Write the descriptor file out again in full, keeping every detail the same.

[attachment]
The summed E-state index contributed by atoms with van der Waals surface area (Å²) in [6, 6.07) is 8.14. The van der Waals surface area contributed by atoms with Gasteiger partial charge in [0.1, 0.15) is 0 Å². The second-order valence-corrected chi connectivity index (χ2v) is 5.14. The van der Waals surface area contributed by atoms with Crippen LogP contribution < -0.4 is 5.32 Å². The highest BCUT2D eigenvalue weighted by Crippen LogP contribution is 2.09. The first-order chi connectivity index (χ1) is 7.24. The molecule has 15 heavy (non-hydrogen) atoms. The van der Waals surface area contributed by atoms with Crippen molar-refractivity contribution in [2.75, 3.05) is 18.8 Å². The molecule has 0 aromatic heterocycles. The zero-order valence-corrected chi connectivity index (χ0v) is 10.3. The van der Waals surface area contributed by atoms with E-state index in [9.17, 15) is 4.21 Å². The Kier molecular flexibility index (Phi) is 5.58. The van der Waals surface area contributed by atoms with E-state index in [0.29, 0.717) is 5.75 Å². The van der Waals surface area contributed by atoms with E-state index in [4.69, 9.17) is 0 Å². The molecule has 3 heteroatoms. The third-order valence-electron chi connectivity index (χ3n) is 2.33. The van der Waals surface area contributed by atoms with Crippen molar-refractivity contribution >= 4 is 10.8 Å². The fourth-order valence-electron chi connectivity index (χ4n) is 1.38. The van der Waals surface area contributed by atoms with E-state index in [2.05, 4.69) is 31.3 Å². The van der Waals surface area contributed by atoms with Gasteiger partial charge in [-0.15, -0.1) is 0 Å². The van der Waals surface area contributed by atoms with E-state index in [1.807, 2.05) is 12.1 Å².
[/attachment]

The summed E-state index contributed by atoms with van der Waals surface area (Å²) in [6, 6.07) is 8.14. The van der Waals surface area contributed by atoms with Gasteiger partial charge in [0.1, 0.15) is 0 Å². The second-order valence-corrected chi connectivity index (χ2v) is 5.14. The van der Waals surface area contributed by atoms with Crippen LogP contribution < -0.4 is 5.32 Å². The highest BCUT2D eigenvalue weighted by Crippen LogP contribution is 2.09. The first-order chi connectivity index (χ1) is 7.24. The molecule has 15 heavy (non-hydrogen) atoms. The van der Waals surface area contributed by atoms with Crippen molar-refractivity contribution in [2.75, 3.05) is 18.8 Å². The molecule has 0 aromatic heterocycles. The zero-order valence-corrected chi connectivity index (χ0v) is 10.3. The van der Waals surface area contributed by atoms with E-state index in [9.17, 15) is 4.21 Å². The Kier molecular flexibility index (Phi) is 5.58. The van der Waals surface area contributed by atoms with E-state index in [0.29, 0.717) is 5.75 Å². The van der Waals surface area contributed by atoms with E-state index in [4.69, 9.17) is 0 Å². The molecule has 3 heteroatoms. The third-order valence-electron chi connectivity index (χ3n) is 2.33. The van der Waals surface area contributed by atoms with Crippen molar-refractivity contribution >= 4 is 10.8 Å². The fourth-order valence-electron chi connectivity index (χ4n) is 1.38. The van der Waals surface area contributed by atoms with E-state index in [2.05, 4.69) is 31.3 Å². The van der Waals surface area contributed by atoms with Gasteiger partial charge in [-0.15, -0.1) is 0 Å². The van der Waals surface area contributed by atoms with E-state index in [1.807, 2.05) is 12.1 Å².